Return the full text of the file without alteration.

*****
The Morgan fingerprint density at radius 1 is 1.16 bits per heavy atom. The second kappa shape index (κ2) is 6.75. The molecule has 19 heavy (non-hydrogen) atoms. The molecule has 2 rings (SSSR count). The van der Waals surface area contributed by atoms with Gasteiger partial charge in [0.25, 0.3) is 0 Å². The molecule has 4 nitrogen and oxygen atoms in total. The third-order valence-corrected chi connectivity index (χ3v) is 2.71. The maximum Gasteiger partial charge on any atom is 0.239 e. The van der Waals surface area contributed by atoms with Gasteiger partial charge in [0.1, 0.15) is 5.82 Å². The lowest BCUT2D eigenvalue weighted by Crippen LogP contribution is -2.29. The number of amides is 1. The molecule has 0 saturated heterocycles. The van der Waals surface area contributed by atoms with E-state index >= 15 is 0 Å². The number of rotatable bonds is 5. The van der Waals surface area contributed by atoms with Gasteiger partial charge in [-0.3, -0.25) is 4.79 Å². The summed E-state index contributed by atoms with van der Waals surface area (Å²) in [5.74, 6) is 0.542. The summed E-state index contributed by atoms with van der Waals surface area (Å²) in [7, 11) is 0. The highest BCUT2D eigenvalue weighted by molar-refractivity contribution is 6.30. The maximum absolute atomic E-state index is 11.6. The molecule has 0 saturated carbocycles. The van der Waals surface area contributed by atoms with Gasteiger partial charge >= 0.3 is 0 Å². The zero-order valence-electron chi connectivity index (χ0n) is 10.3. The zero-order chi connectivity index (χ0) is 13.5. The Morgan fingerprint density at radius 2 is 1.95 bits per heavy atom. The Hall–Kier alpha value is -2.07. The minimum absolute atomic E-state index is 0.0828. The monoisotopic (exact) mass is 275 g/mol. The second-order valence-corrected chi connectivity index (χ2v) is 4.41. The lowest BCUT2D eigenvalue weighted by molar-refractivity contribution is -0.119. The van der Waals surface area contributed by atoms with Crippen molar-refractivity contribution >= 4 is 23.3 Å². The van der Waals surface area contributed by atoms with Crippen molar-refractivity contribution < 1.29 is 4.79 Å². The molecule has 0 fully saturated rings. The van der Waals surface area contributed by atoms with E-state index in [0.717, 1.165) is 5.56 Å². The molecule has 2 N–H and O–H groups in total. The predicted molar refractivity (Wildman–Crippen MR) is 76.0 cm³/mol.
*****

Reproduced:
The Morgan fingerprint density at radius 1 is 1.16 bits per heavy atom. The second kappa shape index (κ2) is 6.75. The molecule has 19 heavy (non-hydrogen) atoms. The molecule has 2 rings (SSSR count). The van der Waals surface area contributed by atoms with Gasteiger partial charge in [0.25, 0.3) is 0 Å². The molecule has 4 nitrogen and oxygen atoms in total. The third-order valence-corrected chi connectivity index (χ3v) is 2.71. The maximum Gasteiger partial charge on any atom is 0.239 e. The van der Waals surface area contributed by atoms with Gasteiger partial charge in [0.1, 0.15) is 5.82 Å². The lowest BCUT2D eigenvalue weighted by Crippen LogP contribution is -2.29. The number of amides is 1. The molecule has 0 saturated heterocycles. The van der Waals surface area contributed by atoms with E-state index >= 15 is 0 Å². The number of rotatable bonds is 5. The van der Waals surface area contributed by atoms with Gasteiger partial charge in [-0.3, -0.25) is 4.79 Å². The summed E-state index contributed by atoms with van der Waals surface area (Å²) in [5.74, 6) is 0.542. The summed E-state index contributed by atoms with van der Waals surface area (Å²) in [7, 11) is 0. The highest BCUT2D eigenvalue weighted by molar-refractivity contribution is 6.30. The maximum absolute atomic E-state index is 11.6. The molecule has 0 saturated carbocycles. The van der Waals surface area contributed by atoms with Gasteiger partial charge >= 0.3 is 0 Å². The zero-order valence-electron chi connectivity index (χ0n) is 10.3. The zero-order chi connectivity index (χ0) is 13.5. The Morgan fingerprint density at radius 2 is 1.95 bits per heavy atom. The Hall–Kier alpha value is -2.07. The minimum absolute atomic E-state index is 0.0828. The monoisotopic (exact) mass is 275 g/mol. The second-order valence-corrected chi connectivity index (χ2v) is 4.41. The lowest BCUT2D eigenvalue weighted by molar-refractivity contribution is -0.119. The van der Waals surface area contributed by atoms with Crippen molar-refractivity contribution >= 4 is 23.3 Å². The van der Waals surface area contributed by atoms with Crippen molar-refractivity contribution < 1.29 is 4.79 Å². The molecule has 0 fully saturated rings. The van der Waals surface area contributed by atoms with E-state index in [0.717, 1.165) is 5.56 Å². The molecule has 2 N–H and O–H groups in total. The predicted molar refractivity (Wildman–Crippen MR) is 76.0 cm³/mol.